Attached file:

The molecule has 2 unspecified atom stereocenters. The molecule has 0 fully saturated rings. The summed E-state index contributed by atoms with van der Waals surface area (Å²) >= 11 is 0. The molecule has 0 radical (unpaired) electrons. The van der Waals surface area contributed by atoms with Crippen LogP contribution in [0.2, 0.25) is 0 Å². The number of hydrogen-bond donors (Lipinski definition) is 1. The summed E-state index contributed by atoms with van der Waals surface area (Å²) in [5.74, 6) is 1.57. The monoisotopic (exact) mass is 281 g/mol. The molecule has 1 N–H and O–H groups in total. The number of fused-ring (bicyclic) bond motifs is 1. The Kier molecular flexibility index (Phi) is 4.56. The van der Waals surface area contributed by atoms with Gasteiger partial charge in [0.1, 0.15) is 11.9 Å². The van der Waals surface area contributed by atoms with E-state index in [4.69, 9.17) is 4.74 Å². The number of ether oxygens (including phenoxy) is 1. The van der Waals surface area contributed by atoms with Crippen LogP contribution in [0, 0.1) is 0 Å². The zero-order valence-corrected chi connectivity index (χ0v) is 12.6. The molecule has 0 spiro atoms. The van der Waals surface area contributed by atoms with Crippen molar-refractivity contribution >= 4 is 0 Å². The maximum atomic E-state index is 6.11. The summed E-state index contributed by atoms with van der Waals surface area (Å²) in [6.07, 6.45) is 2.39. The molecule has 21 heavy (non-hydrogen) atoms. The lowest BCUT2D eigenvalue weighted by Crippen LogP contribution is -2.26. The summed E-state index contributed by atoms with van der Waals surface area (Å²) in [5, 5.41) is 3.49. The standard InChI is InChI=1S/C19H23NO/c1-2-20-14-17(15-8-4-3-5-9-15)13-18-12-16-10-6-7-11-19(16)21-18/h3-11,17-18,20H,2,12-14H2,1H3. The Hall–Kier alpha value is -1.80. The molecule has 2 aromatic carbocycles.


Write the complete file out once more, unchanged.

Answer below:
The molecule has 2 unspecified atom stereocenters. The molecule has 0 fully saturated rings. The summed E-state index contributed by atoms with van der Waals surface area (Å²) >= 11 is 0. The molecule has 0 radical (unpaired) electrons. The van der Waals surface area contributed by atoms with Crippen LogP contribution in [0.2, 0.25) is 0 Å². The number of hydrogen-bond donors (Lipinski definition) is 1. The summed E-state index contributed by atoms with van der Waals surface area (Å²) in [5.74, 6) is 1.57. The monoisotopic (exact) mass is 281 g/mol. The molecule has 1 N–H and O–H groups in total. The number of fused-ring (bicyclic) bond motifs is 1. The Kier molecular flexibility index (Phi) is 4.56. The van der Waals surface area contributed by atoms with Gasteiger partial charge in [0.1, 0.15) is 11.9 Å². The van der Waals surface area contributed by atoms with E-state index in [4.69, 9.17) is 4.74 Å². The number of ether oxygens (including phenoxy) is 1. The van der Waals surface area contributed by atoms with Crippen LogP contribution in [0, 0.1) is 0 Å². The zero-order valence-corrected chi connectivity index (χ0v) is 12.6. The molecule has 0 spiro atoms. The van der Waals surface area contributed by atoms with Crippen molar-refractivity contribution >= 4 is 0 Å². The maximum atomic E-state index is 6.11. The summed E-state index contributed by atoms with van der Waals surface area (Å²) in [6.07, 6.45) is 2.39. The molecule has 21 heavy (non-hydrogen) atoms. The lowest BCUT2D eigenvalue weighted by Crippen LogP contribution is -2.26. The summed E-state index contributed by atoms with van der Waals surface area (Å²) in [5, 5.41) is 3.49. The standard InChI is InChI=1S/C19H23NO/c1-2-20-14-17(15-8-4-3-5-9-15)13-18-12-16-10-6-7-11-19(16)21-18/h3-11,17-18,20H,2,12-14H2,1H3. The Hall–Kier alpha value is -1.80. The molecule has 2 aromatic carbocycles.